It is always rare to see sports men and women after making it abroad, return to the country to give back to the society especially in the area of infrastructures. However, this is not the case with former D’Tigers star, Masai Ujiri, who at the moment with his foundation, Giants of Africa, is trying to improve on the lots of the youth in Africa. Giants of Africa, the foundation dedicated to enriching the lives of African youths through sports, Ujiri, Vice-Chairman and President of the Toronto Raptors and Giants of Africa founder, recently revealed his plans to build 100 courts across Africa and at the moment, 10 of those are completed with four already commissioned in Lagos.
He recently returned to Nigeria to unveil the new courts in Lagos which include Ijeshatado Grammar School, Oworonshoki, at a Community Park, and Ilupeju Grammar School. Additionally, the foundation also unveiled a new practice court for the Lagos Warriors professional basketball team.
The next round will see courts built in places like Zaria, Owerri, Maiduguri amongst other places. Historically, one of the most difficult challenges for athletes in Nigeria, and throughout all of Africa, is the lack of quality facilities and equipment to foster their talents.
“The African continent, and Nigeria specifically, is teeming with raw talent,” Ujiri said. “As we see more and more players drafted into the NBA from Nigeria, it’s never been more clear how much the continent needs this investment to find the next generation of stars– both on and off the court.” Under the organisation’s “Built Within” initiative, over 10 new court builds and refurbishments were unveiled across locations in Nigeria, Kenya, Tanzania, Ivory Coast and Burkina Faso. The remaining will be unveiled in years to come, and will be strategically located in underserved communities. “I dreamt of being an NBA star but I was never good enough for that level of competition. I only managed to play in a few leagues in Europe and few times with D’Tigers but I used the opportunity to target the NBA in a different way. I started as a scout moving around the places but today, I have moved up,” he said. “I keep telling these young ones that not everyone will end up as great basketball players but you can use this game and the exposure as a launch pad for other things. In these young ones I see doctors, engineers, great teachers and nurses. “These public spaces have the power to unite communities, build togetherness and improve quality of life for all people.”
The new courts were built in partnership with Sport Court International, LLC, a pioneer in the concept of backyard modular sports surfaces. MasterCard foundation is supporting this year’s efforts along with I AM GOLD, who will be contributing to this initiative over the coming years. Ujiri also challenged the various levels of government in Nigeria, the corporate world and individuals to help create meaningful opportunities for young Nigerians.
The Toronto Raptors Vice Chairman who has consistently decried the state of the National Stadium in Lagos said he was joyful that he and his team in the Giants of Africa Foundation have been able to demonstrate how grassroots sports could be helped in Nigeria.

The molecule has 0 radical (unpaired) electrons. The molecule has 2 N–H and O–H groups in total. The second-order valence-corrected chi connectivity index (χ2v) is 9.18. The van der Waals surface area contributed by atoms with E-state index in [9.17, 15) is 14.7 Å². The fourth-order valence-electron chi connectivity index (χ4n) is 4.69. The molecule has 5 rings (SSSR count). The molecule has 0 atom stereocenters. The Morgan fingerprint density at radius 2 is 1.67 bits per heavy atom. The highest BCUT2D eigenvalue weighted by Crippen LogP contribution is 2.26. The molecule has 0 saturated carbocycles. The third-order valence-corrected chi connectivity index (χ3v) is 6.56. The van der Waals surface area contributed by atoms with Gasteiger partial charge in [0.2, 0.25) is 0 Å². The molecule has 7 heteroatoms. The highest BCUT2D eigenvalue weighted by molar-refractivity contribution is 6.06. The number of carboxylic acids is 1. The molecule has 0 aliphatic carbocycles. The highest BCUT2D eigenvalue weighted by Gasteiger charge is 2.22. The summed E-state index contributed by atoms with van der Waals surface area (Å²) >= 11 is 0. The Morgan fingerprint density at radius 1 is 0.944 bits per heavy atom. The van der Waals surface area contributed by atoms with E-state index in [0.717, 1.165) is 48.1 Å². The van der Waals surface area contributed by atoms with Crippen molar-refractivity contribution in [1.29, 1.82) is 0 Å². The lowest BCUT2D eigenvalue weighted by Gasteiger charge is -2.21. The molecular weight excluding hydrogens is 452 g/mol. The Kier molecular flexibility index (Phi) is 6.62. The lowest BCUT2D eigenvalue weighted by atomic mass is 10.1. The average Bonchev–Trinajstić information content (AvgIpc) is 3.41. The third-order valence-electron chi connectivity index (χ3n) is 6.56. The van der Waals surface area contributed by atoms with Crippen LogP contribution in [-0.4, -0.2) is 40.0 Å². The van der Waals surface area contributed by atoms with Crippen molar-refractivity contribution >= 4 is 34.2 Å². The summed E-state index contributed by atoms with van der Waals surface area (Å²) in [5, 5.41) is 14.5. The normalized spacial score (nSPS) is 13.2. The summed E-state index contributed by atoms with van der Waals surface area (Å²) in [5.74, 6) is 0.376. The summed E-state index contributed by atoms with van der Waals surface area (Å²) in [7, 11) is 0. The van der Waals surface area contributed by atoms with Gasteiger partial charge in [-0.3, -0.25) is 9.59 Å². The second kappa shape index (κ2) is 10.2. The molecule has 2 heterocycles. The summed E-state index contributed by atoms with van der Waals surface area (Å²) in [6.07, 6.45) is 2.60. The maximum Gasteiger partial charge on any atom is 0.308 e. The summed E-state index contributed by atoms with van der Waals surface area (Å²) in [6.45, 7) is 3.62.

He added: “I have always spoken about the very poor condition of the National Stadium and I will continue to speak until something meaningful is done. We have enough space to develop world standard facilities that every Nigerian can be proud of. “People have asked me why have I not brought the Toronto Raptors here to play but the answer is where will they play here? Is it in that sports hall? “But rather than be complaining we have decided to start in our own little way to help young Nigerians develop themselves. Precious Achiuwa and Bassey passed through our Giants of Africa camps just about five, six years ago but today they are in the NBA. Precious shot 17 points for Toronto in a preseason game recently and we are very excited because he is a product of this system.
“Every kid may not play in the NBA eventually; I never played but see where I am today. Look at Godwin Owinje (co-founder Giants of Africa) how basketball has helped his life to the fullest. The life training they get here can prepare them to become sports administrators, medical doctors, lecturers. All they need is encouragement.
“We can give them that encouragement with the facilities we make available to communities. Let’s give kids in the communities and schools the basic facilities to train and grow. “When we come to Nigeria or let me say Africa, we were challenged, why there are no infrastructure, no stadium and I keep saying that we have to look at ourselves in the eye and say we need to end this challenge by fixing things.
“I think African love seeing things done and then they follow, so rather than writing proposals, let’s try and do it and see what happen. “With my foundation, Giants of Africa, we were supposed to have our camp last year but due to the COVID, we couldn’t travel, so I called my contractors to see if we could build, I told them I want to build like 100 courts across the continent, what do we do, and we did during the COVID. “The key thing for me is to see an African child develop in all ramifications and I am happy that with my Foundation, we could contribute a little to the development of the game of basketball on the continent.”